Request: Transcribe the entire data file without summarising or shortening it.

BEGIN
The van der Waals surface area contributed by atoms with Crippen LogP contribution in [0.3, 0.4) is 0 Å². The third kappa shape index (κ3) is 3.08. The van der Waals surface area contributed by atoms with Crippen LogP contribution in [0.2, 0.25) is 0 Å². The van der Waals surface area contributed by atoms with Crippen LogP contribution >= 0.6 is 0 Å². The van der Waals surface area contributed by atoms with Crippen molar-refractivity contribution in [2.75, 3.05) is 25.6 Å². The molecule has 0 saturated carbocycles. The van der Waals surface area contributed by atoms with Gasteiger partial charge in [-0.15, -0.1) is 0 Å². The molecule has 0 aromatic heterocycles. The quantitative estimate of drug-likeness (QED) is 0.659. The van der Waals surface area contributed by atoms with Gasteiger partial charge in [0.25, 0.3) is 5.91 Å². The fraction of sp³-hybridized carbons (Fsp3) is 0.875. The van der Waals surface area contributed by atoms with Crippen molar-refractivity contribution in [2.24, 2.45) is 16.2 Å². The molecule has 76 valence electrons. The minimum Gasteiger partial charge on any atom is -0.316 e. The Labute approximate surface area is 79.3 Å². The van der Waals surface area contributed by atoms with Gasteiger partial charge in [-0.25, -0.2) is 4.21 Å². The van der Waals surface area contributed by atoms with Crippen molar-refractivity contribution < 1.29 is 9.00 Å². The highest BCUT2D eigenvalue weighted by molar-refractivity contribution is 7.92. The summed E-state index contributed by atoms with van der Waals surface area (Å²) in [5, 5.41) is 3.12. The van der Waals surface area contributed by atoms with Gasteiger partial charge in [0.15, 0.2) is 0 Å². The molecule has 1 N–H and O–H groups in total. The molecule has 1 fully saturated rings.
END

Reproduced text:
The van der Waals surface area contributed by atoms with Crippen LogP contribution in [0.3, 0.4) is 0 Å². The third kappa shape index (κ3) is 3.08. The van der Waals surface area contributed by atoms with Crippen LogP contribution in [0.2, 0.25) is 0 Å². The van der Waals surface area contributed by atoms with Crippen LogP contribution >= 0.6 is 0 Å². The van der Waals surface area contributed by atoms with Crippen molar-refractivity contribution in [2.75, 3.05) is 25.6 Å². The molecule has 0 saturated carbocycles. The van der Waals surface area contributed by atoms with Gasteiger partial charge in [-0.15, -0.1) is 0 Å². The molecule has 0 aromatic heterocycles. The quantitative estimate of drug-likeness (QED) is 0.659. The van der Waals surface area contributed by atoms with Gasteiger partial charge in [0.25, 0.3) is 5.91 Å². The fraction of sp³-hybridized carbons (Fsp3) is 0.875. The van der Waals surface area contributed by atoms with Crippen molar-refractivity contribution in [2.24, 2.45) is 16.2 Å². The molecule has 76 valence electrons. The minimum Gasteiger partial charge on any atom is -0.316 e. The Labute approximate surface area is 79.3 Å². The van der Waals surface area contributed by atoms with Gasteiger partial charge in [-0.25, -0.2) is 4.21 Å². The van der Waals surface area contributed by atoms with Crippen molar-refractivity contribution < 1.29 is 9.00 Å². The highest BCUT2D eigenvalue weighted by molar-refractivity contribution is 7.92. The summed E-state index contributed by atoms with van der Waals surface area (Å²) in [5, 5.41) is 3.12. The van der Waals surface area contributed by atoms with Gasteiger partial charge in [0.15, 0.2) is 0 Å². The molecule has 1 N–H and O–H groups in total. The molecule has 1 fully saturated rings.